As others have pointed out, the last two explosions are faked as they were actually less impressive than sodium and potassium.

    If you want to see the real thing, go to TheodoreGray.com: there’s some great videos

  28. Dunc says

    Oh come on! We’ve got loads and loads of really good science programming in the UK, and you pick freaking Brainiac? Piffle and balderdash!

  29. says

    Someone I knew was doing something with sodium once. He cut off a small bit of the sodium and was putting the rest of it back when he tripped and dropped the sodium into a bucket of water.

    There was also the time that someone I was working in the lab with finished up whatever he was doing with very carefully buffered very basic cyanide solution and was about to throw it down the sink. Someone actually tackled him to stop it. That would have been less explosivey and more deady.

    Or the time someone tossed some very reactive thing down the drain because he had made it a bit wrong and had to remake it. But it’s no less reactive so fireball!

  30. DrSteve says

    While a chemistry undergrad I was weighing out some sodium hydride (NaH). The phone rang so I stepped away from the balance and answered.

    When I came back the fine grey powder had turned to grey mush (very hydroscopic stuff on a very humid day). Starting over, I took the weigh-paper to the solid waste container – not remembering I had just dumped a bunch of used (and therefore wet) desiccant (sodium bicarbonate?) in there.

    Kaboom! – like flash paper in a magic show.

  31. KevinC says

    Put a sillhouette of a male dog on a periodic table with its nose facing the noble gases and the dogs nuts will be around Cs. Just a crude way of saying on the bottom left of the periodic table.

  32. says

    When I was in high school chemistry I wanted to do NaOH + H2SO4(aq) -> H2O + Na2SO4 (aq), but was not given permission … :(

    I’ve always wondered about extreme acid-base reactions …

  33. Ross says

    One thing you can say in Braniacs favour – it will keep a class of bolshy 14 year olds quiet for a few minutes. It’s interesting though – do you show them the actual, less spectacular, reaction, or show them the faked one which hammers home the increase in reactivity more effectively?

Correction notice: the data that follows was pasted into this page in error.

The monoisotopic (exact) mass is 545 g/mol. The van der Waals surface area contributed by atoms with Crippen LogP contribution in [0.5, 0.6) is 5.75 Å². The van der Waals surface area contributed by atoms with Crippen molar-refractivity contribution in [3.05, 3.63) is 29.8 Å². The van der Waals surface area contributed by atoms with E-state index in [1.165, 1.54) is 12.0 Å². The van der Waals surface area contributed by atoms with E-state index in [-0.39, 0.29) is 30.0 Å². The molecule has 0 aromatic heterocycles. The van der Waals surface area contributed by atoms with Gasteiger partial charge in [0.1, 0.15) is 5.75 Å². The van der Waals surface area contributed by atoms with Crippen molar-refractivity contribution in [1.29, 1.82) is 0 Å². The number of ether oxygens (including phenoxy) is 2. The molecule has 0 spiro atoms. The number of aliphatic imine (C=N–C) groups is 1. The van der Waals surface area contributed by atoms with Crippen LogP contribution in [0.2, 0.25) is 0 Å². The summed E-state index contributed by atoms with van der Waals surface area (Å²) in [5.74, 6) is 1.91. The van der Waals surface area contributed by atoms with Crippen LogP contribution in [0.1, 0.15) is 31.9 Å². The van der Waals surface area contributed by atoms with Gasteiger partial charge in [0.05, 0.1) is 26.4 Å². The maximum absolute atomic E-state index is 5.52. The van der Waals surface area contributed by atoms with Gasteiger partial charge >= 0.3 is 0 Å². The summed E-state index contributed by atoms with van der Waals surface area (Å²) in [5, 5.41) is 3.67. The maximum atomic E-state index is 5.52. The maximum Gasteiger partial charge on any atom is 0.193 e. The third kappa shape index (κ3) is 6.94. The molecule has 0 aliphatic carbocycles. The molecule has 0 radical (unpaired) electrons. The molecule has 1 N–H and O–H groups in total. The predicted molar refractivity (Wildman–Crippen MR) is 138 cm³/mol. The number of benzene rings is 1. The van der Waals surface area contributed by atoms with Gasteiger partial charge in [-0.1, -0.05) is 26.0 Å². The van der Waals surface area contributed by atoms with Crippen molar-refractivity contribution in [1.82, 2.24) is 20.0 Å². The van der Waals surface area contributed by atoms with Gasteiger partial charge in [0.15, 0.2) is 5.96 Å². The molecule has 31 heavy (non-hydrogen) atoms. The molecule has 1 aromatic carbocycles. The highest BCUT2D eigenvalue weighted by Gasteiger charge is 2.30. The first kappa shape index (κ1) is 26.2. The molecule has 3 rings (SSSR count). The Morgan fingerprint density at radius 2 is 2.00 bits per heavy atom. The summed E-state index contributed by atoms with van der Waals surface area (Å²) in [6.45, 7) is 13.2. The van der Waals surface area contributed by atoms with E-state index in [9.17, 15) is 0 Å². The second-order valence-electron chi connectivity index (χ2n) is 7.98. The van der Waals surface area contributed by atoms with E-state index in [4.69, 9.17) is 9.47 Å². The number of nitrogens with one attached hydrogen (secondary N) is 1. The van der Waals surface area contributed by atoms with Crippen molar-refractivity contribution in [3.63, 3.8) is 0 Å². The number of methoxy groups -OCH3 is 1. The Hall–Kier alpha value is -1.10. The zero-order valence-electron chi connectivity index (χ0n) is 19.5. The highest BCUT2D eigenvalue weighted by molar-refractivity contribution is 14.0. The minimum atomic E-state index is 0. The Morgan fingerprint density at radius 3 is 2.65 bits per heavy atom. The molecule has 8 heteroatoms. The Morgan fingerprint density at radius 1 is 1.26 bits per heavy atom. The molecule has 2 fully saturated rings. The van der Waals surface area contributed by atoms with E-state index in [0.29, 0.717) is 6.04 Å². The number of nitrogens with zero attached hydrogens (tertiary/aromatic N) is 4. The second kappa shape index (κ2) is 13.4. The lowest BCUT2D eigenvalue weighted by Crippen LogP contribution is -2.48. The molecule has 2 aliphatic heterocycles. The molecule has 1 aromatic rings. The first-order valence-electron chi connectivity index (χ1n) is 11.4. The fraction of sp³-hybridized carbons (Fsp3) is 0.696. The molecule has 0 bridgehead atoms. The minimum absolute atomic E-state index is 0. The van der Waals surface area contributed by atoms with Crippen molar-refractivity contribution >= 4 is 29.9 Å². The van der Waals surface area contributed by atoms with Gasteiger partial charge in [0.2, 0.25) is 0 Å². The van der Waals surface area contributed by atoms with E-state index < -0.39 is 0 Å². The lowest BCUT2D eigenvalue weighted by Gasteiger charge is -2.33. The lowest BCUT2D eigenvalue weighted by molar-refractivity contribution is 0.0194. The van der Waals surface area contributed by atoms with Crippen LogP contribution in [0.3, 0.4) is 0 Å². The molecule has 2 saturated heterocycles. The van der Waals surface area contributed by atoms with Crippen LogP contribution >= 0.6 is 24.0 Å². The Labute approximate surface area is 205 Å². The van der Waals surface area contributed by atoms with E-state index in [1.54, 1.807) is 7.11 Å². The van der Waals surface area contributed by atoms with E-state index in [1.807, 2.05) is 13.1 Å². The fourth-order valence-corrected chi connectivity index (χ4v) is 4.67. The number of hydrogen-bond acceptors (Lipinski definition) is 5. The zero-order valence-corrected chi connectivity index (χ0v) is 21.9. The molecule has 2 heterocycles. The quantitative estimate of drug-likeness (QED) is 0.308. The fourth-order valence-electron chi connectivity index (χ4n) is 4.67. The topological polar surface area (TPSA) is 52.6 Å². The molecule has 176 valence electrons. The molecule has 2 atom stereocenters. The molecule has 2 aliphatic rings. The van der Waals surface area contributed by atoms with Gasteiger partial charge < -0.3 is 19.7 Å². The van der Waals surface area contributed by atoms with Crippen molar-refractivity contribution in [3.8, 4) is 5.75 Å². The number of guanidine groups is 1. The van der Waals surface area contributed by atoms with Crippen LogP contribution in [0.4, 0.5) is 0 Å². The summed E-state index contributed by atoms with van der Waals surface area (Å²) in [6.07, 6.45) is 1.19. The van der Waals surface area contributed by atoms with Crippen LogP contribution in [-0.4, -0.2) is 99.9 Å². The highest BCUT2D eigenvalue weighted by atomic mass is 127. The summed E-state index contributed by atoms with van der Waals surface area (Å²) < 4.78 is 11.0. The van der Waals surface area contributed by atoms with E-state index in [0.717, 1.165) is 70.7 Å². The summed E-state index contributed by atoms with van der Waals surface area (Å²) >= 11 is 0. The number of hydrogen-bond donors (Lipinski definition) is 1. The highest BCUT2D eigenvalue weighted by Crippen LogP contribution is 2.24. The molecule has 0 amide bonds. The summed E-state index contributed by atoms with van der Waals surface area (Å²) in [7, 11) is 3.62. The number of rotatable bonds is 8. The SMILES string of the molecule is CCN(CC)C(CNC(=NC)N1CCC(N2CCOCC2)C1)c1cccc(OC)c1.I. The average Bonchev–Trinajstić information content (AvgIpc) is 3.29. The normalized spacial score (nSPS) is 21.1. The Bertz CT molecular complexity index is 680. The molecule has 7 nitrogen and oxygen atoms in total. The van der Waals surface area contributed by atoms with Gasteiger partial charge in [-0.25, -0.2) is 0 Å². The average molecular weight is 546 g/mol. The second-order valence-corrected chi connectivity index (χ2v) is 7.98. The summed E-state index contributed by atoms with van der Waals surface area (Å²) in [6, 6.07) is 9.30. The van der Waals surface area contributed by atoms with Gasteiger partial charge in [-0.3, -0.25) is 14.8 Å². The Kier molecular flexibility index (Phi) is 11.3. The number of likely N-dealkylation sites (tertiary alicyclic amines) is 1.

34. Jdurg says

    Yeah, the reactions with Cesium/Rubidium and water are kind of anticlimactic. Honestly, I believe the reaction of potassium and water is the best one of the bunch. Potassium is far enough down the group to provide a lot of bang for the buck, but it’s up high enough to give you a little bit of time to get away before the reaction truly takes off. Plus it won’t hurt your wallet too badly to throw ten grams of potassium into a pond. (Rubidium and Cesium are just too nice looking to throw away).

    Sodium makes a pretty good bang, however. When I first started collecting elements many years ago I was on a binge of buying the heavier precious metals. Elements where two ounces wasn’t a whole lot of visible metal. In the middle of all these Rhenium, Platinum, Iridium, Osmium purchases I picked up some sodium metal. The thing is, I foolishly bought two ounces because I was shocked to see a metal I needed that cheap for two ounces. I completely forgot that two ounces of sodium is a LOT of metal. So I’ve spent the past few years trying to get rid of the excess 50 grams or so that I have. Last year I went to a cabin out in New Hampshire which was right on a lake. Hehe. I also went with two chemists who had access to a bunch of Na as well. We must have gotten rid of about 4 ounces of sodium that weekend. We kept taking chunks the size of a D-battery and throwing them into the middle of the lake. After a good 15-20 seconds of fizzing the lumps would explode into a mushroom cloud of orange-yellow fire and NaOH smoke with the lump finally hitting the lake surface again a few seconds later and catching fire immediately. Amazing reaction to see.